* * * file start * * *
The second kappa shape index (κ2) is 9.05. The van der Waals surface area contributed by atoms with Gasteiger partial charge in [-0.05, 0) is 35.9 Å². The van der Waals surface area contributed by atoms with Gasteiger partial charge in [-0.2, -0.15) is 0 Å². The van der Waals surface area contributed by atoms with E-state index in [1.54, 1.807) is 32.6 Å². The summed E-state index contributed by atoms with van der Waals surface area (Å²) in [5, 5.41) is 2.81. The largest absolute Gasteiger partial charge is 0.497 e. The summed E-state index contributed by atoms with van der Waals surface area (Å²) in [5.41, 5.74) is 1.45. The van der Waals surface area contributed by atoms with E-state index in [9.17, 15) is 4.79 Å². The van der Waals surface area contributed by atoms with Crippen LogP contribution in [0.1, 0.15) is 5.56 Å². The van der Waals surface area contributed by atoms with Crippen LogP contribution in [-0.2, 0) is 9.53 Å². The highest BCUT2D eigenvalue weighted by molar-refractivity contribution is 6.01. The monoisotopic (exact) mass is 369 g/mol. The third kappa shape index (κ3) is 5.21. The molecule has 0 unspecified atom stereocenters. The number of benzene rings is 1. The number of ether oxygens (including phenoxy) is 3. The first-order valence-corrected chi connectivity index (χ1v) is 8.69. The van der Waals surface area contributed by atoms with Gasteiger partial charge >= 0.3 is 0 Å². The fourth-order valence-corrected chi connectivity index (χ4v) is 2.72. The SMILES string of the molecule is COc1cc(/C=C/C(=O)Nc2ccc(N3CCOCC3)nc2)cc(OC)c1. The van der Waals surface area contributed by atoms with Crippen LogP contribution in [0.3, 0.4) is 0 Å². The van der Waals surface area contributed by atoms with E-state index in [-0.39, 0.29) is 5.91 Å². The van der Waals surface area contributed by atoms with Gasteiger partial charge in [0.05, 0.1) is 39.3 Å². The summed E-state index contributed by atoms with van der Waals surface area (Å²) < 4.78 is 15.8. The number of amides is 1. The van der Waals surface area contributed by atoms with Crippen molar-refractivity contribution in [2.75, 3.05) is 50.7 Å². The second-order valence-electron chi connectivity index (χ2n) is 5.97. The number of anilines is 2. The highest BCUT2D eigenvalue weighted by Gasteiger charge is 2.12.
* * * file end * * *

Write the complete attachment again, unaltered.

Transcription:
The second kappa shape index (κ2) is 9.05. The van der Waals surface area contributed by atoms with Gasteiger partial charge in [-0.05, 0) is 35.9 Å². The van der Waals surface area contributed by atoms with Gasteiger partial charge in [-0.2, -0.15) is 0 Å². The van der Waals surface area contributed by atoms with E-state index in [1.54, 1.807) is 32.6 Å². The summed E-state index contributed by atoms with van der Waals surface area (Å²) in [5, 5.41) is 2.81. The largest absolute Gasteiger partial charge is 0.497 e. The summed E-state index contributed by atoms with van der Waals surface area (Å²) in [5.41, 5.74) is 1.45. The van der Waals surface area contributed by atoms with E-state index in [9.17, 15) is 4.79 Å². The van der Waals surface area contributed by atoms with Crippen LogP contribution in [0.1, 0.15) is 5.56 Å². The van der Waals surface area contributed by atoms with Crippen LogP contribution in [-0.2, 0) is 9.53 Å². The highest BCUT2D eigenvalue weighted by molar-refractivity contribution is 6.01. The monoisotopic (exact) mass is 369 g/mol. The third kappa shape index (κ3) is 5.21. The molecule has 0 unspecified atom stereocenters. The number of benzene rings is 1. The number of ether oxygens (including phenoxy) is 3. The first-order valence-corrected chi connectivity index (χ1v) is 8.69. The van der Waals surface area contributed by atoms with Gasteiger partial charge >= 0.3 is 0 Å². The fourth-order valence-corrected chi connectivity index (χ4v) is 2.72. The SMILES string of the molecule is COc1cc(/C=C/C(=O)Nc2ccc(N3CCOCC3)nc2)cc(OC)c1. The van der Waals surface area contributed by atoms with Crippen LogP contribution in [0.3, 0.4) is 0 Å². The van der Waals surface area contributed by atoms with E-state index in [-0.39, 0.29) is 5.91 Å². The van der Waals surface area contributed by atoms with Gasteiger partial charge in [0.05, 0.1) is 39.3 Å². The summed E-state index contributed by atoms with van der Waals surface area (Å²) < 4.78 is 15.8. The number of amides is 1. The van der Waals surface area contributed by atoms with Crippen molar-refractivity contribution in [2.75, 3.05) is 50.7 Å². The second-order valence-electron chi connectivity index (χ2n) is 5.97. The number of anilines is 2. The highest BCUT2D eigenvalue weighted by Gasteiger charge is 2.12.